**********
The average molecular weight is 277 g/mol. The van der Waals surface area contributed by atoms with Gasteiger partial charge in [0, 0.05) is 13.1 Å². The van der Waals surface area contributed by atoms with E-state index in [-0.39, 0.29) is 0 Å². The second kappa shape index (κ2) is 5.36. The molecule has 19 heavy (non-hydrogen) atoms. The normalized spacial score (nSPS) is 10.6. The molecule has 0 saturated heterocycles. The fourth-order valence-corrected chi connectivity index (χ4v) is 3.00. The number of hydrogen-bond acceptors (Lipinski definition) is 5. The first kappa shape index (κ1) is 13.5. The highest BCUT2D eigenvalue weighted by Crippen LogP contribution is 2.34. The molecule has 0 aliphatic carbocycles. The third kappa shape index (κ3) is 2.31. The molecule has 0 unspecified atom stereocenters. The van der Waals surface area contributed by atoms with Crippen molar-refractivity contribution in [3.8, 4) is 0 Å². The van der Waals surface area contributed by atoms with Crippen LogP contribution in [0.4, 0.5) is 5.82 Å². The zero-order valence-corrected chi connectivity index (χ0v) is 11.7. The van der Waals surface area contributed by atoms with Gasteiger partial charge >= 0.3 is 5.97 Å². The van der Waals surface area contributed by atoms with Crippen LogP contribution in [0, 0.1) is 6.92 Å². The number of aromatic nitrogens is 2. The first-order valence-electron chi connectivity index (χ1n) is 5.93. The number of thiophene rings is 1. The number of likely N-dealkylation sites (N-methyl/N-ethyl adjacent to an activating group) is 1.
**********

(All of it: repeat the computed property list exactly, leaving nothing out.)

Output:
The average molecular weight is 277 g/mol. The van der Waals surface area contributed by atoms with Gasteiger partial charge in [0, 0.05) is 13.1 Å². The van der Waals surface area contributed by atoms with E-state index in [-0.39, 0.29) is 0 Å². The second kappa shape index (κ2) is 5.36. The molecule has 19 heavy (non-hydrogen) atoms. The normalized spacial score (nSPS) is 10.6. The molecule has 0 saturated heterocycles. The fourth-order valence-corrected chi connectivity index (χ4v) is 3.00. The number of hydrogen-bond acceptors (Lipinski definition) is 5. The first kappa shape index (κ1) is 13.5. The highest BCUT2D eigenvalue weighted by Crippen LogP contribution is 2.34. The molecule has 0 aliphatic carbocycles. The third kappa shape index (κ3) is 2.31. The molecule has 0 unspecified atom stereocenters. The van der Waals surface area contributed by atoms with Crippen molar-refractivity contribution in [3.8, 4) is 0 Å². The van der Waals surface area contributed by atoms with Crippen LogP contribution in [0.4, 0.5) is 5.82 Å². The zero-order valence-corrected chi connectivity index (χ0v) is 11.7. The van der Waals surface area contributed by atoms with Gasteiger partial charge >= 0.3 is 5.97 Å². The van der Waals surface area contributed by atoms with Crippen LogP contribution in [0, 0.1) is 6.92 Å². The number of aromatic nitrogens is 2. The first-order valence-electron chi connectivity index (χ1n) is 5.93. The number of thiophene rings is 1. The number of likely N-dealkylation sites (N-methyl/N-ethyl adjacent to an activating group) is 1.